As an aside, by daughter is a licensed CPA in multiple states.  She was doing audits and is now specializing  in taxes.

         

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Posted by charlie hebdo on Friday, May 11, 2018 8:12 AM

BaltACD

 

 
charlie hebdo
 
BaltACD

Figures lie, liars figure.

Give an accountant raw data and what you want the finished reports to show - and they will - good, bad or indifferent - your choice. 

I suspect that any accountants on here might take vigorous exception to that snide remark, or laugh at the apparent ignorance.

 

Businesses have many accounting 'buckets' that can be legitmately shown in more than one bigger bucket - how those buckets ultimately get shown in the short run affect the what the short run report will show.  Remember NYC & PRR were paying divedends until the merger - even though both hemmoraging money.

As an aside, by daughter is a licensed CPA in multiple states.  She was doing audits and is now specializing  in taxes.

 

Again your example is an indication that you do not understand accounting just becuase you worked in dispatching for 50 years.  

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Posted by cx500 on Friday, May 11, 2018 12:30 PM

charlie hebdo
Again your example is an indication that you do not understand accounting just becuase you worked in dispatching for 50 years.

I do not claim to understand accounting, but my father certainly did as proven by his career.  His remark backed up Balt's comment.  Accounting is more than simply bookkeeping, although the two do interact.

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Posted by charlie hebdo on Friday, May 11, 2018 2:39 PM

cx500

 

 
charlie hebdo
Again your example is an indication that you do not understand accounting just becuase you worked in dispatching for 50 years.

 

I do not claim to understand accounting, but my father certainly did as proven by his career.  His remark backed up Balt's comment.  Accounting is more than simply bookkeeping, although the two do interact.

 

My father was comptroller with a large corporation long ago and I understand quite well the differences between bookkeeping and accountancy.  However, on this issue I would defer to an actual expert, PJS1, or whatever the current initials are.

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Posted by Shadow the Cats owner on Friday, May 11, 2018 4:57 PM

I have a driver that buys a new truck for OTR use every 4 years. He has been with my boss for 20 years.  He was in the office today wanting a year to date gross revenues report for his next truck loan.  So I pulled it up for him not a big deal.  I asked him why he needed a direct copy from us for his loan.  He went so the bank knows exactly what I make.  I went why he goes I have 3 set's of book's I use. The first is what the IRS sees each year were I barely make anything at all.  The second is what my ex wife sees thru my Atty showing about the same.  The last one is what my bank sees so if I need anything I can get it. This is for his 3rd set. I'll give him credit he got out of paying alimony to his ex-wife last year based on his cooked books. That and everything he owns technically is owned by his corporate self.

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Posted by zugmann on Friday, May 11, 2018 6:59 PM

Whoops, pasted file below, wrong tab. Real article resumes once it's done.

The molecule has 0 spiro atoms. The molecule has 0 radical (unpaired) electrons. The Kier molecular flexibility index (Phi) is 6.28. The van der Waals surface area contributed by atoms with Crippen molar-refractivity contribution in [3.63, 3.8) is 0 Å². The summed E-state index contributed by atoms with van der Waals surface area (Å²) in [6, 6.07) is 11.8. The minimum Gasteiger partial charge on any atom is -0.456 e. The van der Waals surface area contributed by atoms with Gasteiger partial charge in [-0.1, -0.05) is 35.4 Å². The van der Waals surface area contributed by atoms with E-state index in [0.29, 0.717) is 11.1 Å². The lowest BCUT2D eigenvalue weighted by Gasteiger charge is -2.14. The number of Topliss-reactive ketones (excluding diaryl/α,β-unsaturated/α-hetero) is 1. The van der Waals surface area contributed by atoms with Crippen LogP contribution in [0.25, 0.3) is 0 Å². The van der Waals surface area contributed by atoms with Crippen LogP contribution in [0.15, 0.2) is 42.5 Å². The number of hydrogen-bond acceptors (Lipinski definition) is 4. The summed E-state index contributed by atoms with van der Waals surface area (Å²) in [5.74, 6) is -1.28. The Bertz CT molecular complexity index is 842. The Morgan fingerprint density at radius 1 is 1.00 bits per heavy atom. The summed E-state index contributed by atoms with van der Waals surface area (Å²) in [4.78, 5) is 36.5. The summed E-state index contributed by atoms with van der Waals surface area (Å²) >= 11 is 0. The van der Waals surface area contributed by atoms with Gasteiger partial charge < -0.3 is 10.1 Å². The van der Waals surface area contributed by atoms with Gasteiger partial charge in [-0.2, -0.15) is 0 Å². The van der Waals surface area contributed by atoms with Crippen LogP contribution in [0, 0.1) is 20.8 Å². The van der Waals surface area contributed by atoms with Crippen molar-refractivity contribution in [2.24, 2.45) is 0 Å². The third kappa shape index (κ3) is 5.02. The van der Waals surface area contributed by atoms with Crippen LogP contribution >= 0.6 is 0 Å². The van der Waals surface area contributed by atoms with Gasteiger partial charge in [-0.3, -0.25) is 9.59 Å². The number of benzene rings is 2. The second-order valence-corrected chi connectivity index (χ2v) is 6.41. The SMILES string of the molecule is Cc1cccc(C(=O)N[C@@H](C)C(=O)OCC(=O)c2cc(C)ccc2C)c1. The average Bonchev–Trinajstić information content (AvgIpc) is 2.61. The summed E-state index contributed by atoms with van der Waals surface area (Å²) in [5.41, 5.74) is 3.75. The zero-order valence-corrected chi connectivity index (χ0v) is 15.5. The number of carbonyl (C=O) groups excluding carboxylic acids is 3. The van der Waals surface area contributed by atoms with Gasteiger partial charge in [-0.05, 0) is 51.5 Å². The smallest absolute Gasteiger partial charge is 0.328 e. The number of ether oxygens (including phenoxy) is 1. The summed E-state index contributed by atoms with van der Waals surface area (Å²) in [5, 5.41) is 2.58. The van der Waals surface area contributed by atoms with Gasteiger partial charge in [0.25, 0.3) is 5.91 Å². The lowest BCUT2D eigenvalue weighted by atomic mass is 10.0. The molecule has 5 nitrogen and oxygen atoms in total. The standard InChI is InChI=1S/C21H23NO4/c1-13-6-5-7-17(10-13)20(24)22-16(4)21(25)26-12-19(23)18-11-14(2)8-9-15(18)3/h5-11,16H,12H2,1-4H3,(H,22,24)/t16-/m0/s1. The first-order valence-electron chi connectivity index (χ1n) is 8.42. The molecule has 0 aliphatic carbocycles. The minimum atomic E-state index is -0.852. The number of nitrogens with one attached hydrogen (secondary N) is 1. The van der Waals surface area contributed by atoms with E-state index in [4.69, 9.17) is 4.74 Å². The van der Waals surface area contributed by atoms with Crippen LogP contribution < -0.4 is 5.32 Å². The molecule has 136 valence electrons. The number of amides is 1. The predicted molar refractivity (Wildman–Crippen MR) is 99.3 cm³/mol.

Give him credit for being a criminal?  Real nice.

The opinions expressed here represent my own and not those of my employer or any other railroad, company, or person.

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Posted by BaltACD on Friday, May 11, 2018 7:11 PM

zugmann
Give him credit for being a criminal?  Real nice.

All eventualities are supported under the various interpertations of 'generally accepted accounting principles'.  GAAP is what allows book cooking.  If it wasn't for differing interpertations of GAAP there would be very little need for Tax Court to adjudicate the varying interpertations applied to various situations.  Everything would be cut and dried, black and white.

 

         

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Posted by Shadow the Cats owner on Saturday, May 12, 2018 6:16 AM

Well in the last 20 years he has been an O/O with us he has been audited 6 times in those 6 times he has never been charged with a crime never has the IRS found a fault with how he does his taxes or how his books look.  The auditors hate how he justifies some of his expenses but he always has a reciept to back up the claim so their hands are tied.  This man gets a reciept for anything he buys for his truck at all times when he is home.  Why so he can deduct the mileage his personal car got on it going to get the parts.  All 100% legal in the eyes of the IRS.  

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Posted by Euclid on Saturday, May 12, 2018 10:58 AM

Shadow the Cats owner

Well in the last 20 years he has been an O/O with us he has been audited 6 times in those 6 times he has never been charged with a crime never has the IRS found a fault with how he does his taxes or how his books look.  The auditors hate how he justifies some of his expenses but he always has a reciept to back up the claim so their hands are tied.  This man gets a reciept for anything he buys for his truck at all times when he is home.  Why so he can deduct the mileage his personal car got on it going to get the parts.  All 100% legal in the eyes of the IRS.  

 

If it is all legal, why does he need three sets of books?

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Posted by BaltACD on Saturday, May 12, 2018 11:28 AM

[quote user="Euclid"] 

Shadow the Cats owner

Well in the last 20 years he has been an O/O with us he has been audited 6 times in those 6 times he has never been charged with a crime never has the IRS found a fault with how he does his taxes or how his books look.  The auditors hate how he justifies some of his expenses but he always has a reciept to back up the claim so their hands are tied.  This man gets a reciept for anything he buys for his truck at all times when he is home.  Why so he can deduct the mileage his personal car got on it going to get the parts.  All 100% legal in the eyes of the IRS.